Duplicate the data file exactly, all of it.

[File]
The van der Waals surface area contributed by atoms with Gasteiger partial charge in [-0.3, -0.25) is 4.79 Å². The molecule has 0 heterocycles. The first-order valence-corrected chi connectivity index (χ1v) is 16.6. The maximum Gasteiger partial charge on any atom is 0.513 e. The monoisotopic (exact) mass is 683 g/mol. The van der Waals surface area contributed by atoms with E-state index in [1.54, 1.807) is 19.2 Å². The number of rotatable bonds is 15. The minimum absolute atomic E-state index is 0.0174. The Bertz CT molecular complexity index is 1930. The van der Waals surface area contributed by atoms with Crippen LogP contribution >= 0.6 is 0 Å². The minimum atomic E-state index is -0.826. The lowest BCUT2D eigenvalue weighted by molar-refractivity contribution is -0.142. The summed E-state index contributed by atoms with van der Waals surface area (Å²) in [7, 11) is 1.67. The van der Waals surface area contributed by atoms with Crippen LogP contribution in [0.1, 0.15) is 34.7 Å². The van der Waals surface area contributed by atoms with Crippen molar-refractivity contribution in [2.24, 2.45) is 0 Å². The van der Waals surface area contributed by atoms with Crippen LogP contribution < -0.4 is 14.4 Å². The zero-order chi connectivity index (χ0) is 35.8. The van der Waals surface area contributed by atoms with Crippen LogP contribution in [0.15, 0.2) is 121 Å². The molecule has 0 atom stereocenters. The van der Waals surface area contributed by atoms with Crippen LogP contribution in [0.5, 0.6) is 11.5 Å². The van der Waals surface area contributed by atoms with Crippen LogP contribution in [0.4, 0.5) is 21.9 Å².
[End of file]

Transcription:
The van der Waals surface area contributed by atoms with Gasteiger partial charge in [-0.3, -0.25) is 4.79 Å². The molecule has 0 heterocycles. The first-order valence-corrected chi connectivity index (χ1v) is 16.6. The maximum Gasteiger partial charge on any atom is 0.513 e. The monoisotopic (exact) mass is 683 g/mol. The van der Waals surface area contributed by atoms with E-state index in [1.54, 1.807) is 19.2 Å². The number of rotatable bonds is 15. The minimum absolute atomic E-state index is 0.0174. The Bertz CT molecular complexity index is 1930. The van der Waals surface area contributed by atoms with Crippen LogP contribution >= 0.6 is 0 Å². The minimum atomic E-state index is -0.826. The lowest BCUT2D eigenvalue weighted by molar-refractivity contribution is -0.142. The summed E-state index contributed by atoms with van der Waals surface area (Å²) in [7, 11) is 1.67. The van der Waals surface area contributed by atoms with Crippen LogP contribution in [0.1, 0.15) is 34.7 Å². The van der Waals surface area contributed by atoms with Crippen molar-refractivity contribution in [2.24, 2.45) is 0 Å². The van der Waals surface area contributed by atoms with Crippen LogP contribution < -0.4 is 14.4 Å². The zero-order chi connectivity index (χ0) is 35.8. The van der Waals surface area contributed by atoms with Crippen LogP contribution in [0.15, 0.2) is 121 Å². The molecule has 0 atom stereocenters. The van der Waals surface area contributed by atoms with Crippen LogP contribution in [0.5, 0.6) is 11.5 Å². The van der Waals surface area contributed by atoms with Crippen LogP contribution in [0.4, 0.5) is 21.9 Å².